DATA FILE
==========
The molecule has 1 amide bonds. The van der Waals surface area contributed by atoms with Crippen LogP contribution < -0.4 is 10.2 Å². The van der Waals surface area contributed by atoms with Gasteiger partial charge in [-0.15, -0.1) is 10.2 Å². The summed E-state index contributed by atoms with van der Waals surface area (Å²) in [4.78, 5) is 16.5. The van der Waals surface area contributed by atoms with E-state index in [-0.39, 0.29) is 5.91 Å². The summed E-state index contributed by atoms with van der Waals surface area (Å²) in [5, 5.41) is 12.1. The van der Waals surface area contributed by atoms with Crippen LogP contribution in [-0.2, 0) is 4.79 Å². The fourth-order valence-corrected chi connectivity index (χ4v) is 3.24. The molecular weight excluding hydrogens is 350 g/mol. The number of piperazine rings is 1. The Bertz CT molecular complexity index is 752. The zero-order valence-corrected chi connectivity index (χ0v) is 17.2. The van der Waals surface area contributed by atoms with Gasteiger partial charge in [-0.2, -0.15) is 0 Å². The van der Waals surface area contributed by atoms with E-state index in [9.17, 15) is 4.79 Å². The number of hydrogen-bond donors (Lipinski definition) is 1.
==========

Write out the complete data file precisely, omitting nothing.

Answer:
The molecule has 1 amide bonds. The van der Waals surface area contributed by atoms with Crippen LogP contribution < -0.4 is 10.2 Å². The van der Waals surface area contributed by atoms with Gasteiger partial charge in [-0.15, -0.1) is 10.2 Å². The summed E-state index contributed by atoms with van der Waals surface area (Å²) in [4.78, 5) is 16.5. The van der Waals surface area contributed by atoms with E-state index in [-0.39, 0.29) is 5.91 Å². The summed E-state index contributed by atoms with van der Waals surface area (Å²) in [5, 5.41) is 12.1. The van der Waals surface area contributed by atoms with Crippen LogP contribution in [-0.2, 0) is 4.79 Å². The fourth-order valence-corrected chi connectivity index (χ4v) is 3.24. The molecular weight excluding hydrogens is 350 g/mol. The number of piperazine rings is 1. The Bertz CT molecular complexity index is 752. The zero-order valence-corrected chi connectivity index (χ0v) is 17.2. The van der Waals surface area contributed by atoms with Gasteiger partial charge in [-0.2, -0.15) is 0 Å². The van der Waals surface area contributed by atoms with E-state index in [9.17, 15) is 4.79 Å². The number of hydrogen-bond donors (Lipinski definition) is 1.